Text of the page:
Pop Team Epic pokes fun of its improvisational nature by having Pipimi and Popuko appear in the animatic storyboard of another anime still in production. Popuko threatens the characters to do impressions or else! The skit cuts to the voice actors taking their frustrations out on the producer. He instantly regrets his decision to make the actor ad-lib when they decide to play keep away with his glasses. Sudo later said the actors originally wanted to throw away his glasses.
The series is full of self-deprecating humor. It takes several digs at its Manga publisher, Takeshobo, which makes an appearance in the form of a pompous shogun literally on a high horse. The company publishes under the name Bamboo Comics, which led to a not-so subtle caricature of its employees as anthropomorphic bamboo gangsters. Not even the studio is above being lampooned. King Records is portrayed as an evil committee seeking to control the girls from beyond the fourth wall. They intended for the anime to feature cliché anime school girls.
“Those girls are fugly chunk butts and far from cute. I don’t care what anyone says,” one of the evil masterminds complains in the season finale.
Their appearance may break the mold but this isn’t merely another cry against the patriarchy. It’s a clever commentary on the use of production committees, a common practice in Japan. These committees can consist of upwards of a dozen investors to mitigate financial risk but also limit creative freedom with bosses to answer to. Pop Team Epic bucks this trend by being funded solely by King Records. Accordingly, the evil committee is eventually absorbed into an evil Voltron like robot but it fares no better at controlling the incorrigible girls.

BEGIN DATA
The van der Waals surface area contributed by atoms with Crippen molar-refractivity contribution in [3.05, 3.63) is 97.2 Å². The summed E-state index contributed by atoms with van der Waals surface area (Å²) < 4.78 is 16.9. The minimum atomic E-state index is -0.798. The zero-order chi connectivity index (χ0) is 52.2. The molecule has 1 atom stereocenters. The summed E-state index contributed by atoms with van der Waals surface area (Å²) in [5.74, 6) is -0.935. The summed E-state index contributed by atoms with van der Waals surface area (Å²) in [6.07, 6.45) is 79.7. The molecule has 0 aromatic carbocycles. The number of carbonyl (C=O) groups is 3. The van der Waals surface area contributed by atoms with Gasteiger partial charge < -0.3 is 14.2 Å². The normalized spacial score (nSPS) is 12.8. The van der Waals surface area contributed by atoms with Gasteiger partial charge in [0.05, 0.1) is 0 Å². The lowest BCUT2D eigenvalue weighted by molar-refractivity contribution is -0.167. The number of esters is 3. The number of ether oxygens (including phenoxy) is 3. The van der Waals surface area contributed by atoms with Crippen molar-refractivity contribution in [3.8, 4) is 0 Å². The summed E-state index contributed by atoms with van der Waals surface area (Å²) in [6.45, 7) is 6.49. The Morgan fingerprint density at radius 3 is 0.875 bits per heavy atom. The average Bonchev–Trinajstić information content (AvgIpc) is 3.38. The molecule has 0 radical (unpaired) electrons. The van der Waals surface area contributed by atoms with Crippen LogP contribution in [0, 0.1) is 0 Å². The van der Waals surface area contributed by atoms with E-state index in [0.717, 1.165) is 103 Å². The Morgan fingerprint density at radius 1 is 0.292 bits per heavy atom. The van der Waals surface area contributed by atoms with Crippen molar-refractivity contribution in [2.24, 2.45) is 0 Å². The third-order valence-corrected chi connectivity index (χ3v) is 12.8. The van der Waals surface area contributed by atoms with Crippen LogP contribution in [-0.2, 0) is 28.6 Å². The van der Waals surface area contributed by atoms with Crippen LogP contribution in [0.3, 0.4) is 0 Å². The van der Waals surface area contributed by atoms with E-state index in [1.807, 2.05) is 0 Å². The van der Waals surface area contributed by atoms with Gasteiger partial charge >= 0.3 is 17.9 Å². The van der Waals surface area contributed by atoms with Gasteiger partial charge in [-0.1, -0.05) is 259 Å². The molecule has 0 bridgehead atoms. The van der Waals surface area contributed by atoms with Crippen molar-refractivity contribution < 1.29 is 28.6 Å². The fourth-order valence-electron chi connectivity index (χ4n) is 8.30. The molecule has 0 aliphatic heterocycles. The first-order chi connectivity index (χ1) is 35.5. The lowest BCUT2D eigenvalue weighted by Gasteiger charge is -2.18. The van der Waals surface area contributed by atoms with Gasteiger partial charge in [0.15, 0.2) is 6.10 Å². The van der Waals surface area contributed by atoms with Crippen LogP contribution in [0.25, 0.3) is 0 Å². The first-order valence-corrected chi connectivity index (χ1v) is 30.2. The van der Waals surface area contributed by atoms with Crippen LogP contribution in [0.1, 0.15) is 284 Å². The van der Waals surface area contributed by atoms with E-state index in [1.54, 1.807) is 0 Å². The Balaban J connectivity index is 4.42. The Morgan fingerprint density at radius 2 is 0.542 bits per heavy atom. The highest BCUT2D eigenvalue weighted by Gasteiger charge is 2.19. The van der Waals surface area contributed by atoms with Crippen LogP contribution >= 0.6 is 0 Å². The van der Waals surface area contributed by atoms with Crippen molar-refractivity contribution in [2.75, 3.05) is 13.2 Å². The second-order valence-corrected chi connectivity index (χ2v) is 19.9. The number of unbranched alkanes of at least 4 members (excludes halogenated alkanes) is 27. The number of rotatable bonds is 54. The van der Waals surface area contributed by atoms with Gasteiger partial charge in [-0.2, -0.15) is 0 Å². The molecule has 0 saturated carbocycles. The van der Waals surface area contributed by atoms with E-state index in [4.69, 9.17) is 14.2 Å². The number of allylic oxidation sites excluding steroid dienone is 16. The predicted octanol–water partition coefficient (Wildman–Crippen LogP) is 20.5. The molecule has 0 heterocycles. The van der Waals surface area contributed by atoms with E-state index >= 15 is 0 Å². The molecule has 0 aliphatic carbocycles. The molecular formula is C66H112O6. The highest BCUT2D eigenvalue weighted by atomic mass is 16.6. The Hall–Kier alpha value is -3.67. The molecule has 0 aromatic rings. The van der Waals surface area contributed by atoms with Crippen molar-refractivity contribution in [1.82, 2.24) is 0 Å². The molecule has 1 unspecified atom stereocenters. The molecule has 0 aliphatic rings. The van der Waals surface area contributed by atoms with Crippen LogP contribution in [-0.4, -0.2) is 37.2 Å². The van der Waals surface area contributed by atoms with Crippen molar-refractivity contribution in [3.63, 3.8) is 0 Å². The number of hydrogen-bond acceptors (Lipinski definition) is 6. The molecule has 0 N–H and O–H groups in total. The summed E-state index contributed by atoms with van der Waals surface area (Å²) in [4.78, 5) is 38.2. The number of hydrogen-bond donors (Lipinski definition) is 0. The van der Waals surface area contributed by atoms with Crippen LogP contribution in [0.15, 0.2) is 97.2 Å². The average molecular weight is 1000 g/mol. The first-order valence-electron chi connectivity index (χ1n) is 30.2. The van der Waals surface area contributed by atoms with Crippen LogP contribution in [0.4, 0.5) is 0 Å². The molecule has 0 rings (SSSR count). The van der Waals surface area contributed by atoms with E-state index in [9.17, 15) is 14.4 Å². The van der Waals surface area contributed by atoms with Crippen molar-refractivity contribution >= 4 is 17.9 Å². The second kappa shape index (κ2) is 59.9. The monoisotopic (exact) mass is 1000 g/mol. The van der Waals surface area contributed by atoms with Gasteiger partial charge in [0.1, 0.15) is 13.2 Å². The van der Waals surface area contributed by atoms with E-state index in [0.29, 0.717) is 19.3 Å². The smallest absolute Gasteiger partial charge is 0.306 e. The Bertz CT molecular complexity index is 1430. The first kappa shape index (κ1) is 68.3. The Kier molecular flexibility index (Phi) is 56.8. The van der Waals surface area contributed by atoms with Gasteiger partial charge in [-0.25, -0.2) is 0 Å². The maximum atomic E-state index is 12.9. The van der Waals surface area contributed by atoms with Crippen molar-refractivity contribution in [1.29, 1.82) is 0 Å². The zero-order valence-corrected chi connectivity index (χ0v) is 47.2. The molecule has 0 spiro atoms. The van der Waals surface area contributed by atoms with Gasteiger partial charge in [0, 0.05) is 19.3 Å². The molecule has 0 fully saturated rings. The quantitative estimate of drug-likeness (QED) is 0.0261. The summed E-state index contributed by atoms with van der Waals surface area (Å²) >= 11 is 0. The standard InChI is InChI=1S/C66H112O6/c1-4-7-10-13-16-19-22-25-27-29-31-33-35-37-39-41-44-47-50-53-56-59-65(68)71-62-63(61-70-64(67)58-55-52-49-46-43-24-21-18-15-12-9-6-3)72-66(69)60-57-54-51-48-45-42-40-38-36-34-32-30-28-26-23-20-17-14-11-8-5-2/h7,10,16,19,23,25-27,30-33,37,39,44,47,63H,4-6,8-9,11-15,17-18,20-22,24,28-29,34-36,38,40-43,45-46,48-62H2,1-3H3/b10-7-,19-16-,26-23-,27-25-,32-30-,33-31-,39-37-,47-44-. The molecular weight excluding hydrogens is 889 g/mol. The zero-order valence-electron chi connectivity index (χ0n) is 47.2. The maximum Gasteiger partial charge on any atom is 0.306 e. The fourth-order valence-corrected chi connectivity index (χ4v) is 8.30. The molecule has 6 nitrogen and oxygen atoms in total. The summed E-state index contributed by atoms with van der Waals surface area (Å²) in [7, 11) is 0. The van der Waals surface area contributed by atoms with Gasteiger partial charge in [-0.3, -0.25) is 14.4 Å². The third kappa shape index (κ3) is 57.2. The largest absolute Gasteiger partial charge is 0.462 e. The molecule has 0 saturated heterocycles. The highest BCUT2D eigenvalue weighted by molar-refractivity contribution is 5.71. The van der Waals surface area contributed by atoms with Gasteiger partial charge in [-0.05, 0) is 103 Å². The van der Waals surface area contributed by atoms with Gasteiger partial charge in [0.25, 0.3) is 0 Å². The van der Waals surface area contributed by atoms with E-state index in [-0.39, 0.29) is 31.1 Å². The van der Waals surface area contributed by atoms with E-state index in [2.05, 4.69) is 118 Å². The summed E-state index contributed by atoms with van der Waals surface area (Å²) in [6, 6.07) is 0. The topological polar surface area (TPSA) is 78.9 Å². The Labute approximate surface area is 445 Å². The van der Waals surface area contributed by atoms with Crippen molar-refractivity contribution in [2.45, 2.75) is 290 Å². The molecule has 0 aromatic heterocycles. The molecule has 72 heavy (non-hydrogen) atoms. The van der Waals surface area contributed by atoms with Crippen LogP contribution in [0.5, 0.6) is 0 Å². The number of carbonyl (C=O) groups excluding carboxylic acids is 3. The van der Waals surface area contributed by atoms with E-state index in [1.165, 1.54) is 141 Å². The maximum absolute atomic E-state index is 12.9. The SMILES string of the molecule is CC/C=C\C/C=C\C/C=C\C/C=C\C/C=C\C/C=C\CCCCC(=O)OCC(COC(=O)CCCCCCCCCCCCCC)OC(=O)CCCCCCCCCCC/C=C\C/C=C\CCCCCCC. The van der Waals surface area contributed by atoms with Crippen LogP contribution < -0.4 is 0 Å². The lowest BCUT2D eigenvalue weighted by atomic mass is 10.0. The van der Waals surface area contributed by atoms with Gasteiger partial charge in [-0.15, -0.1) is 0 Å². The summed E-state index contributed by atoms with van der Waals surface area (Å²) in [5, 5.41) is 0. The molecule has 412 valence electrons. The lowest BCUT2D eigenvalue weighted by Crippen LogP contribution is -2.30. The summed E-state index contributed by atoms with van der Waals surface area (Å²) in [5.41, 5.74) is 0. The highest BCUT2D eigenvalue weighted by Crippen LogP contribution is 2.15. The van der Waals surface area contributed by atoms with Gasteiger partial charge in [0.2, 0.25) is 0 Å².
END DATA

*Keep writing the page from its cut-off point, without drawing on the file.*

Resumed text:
New Series: Bob Epic Team
One of the recurring skits is a parody of the anime titled “Bob Epic Team.” The title is the series name backwards and with “pop” flipped vertically. Accordingly, its bizarro characters are crudely drawn and animated. The girls even get fan mail criticizing them for their lack of keyframes needed for smooth transition. They also have ubiquitous cat smiles, however they suffer from an overbite that reveals not-so cute cat gums that evoke Beavis and Butt-Head.
The teenage miscreants have regular voice actors unlike their counterparts. Pipimi and Popuko are voiced by Ian Sinclair (Space Dandy) and Christopher Sabat (Dragon Ball), respectively. Neither actor is know for their feminine voice but that doesn’t stop them from doing their worst impression. Your ears will bleed with delight.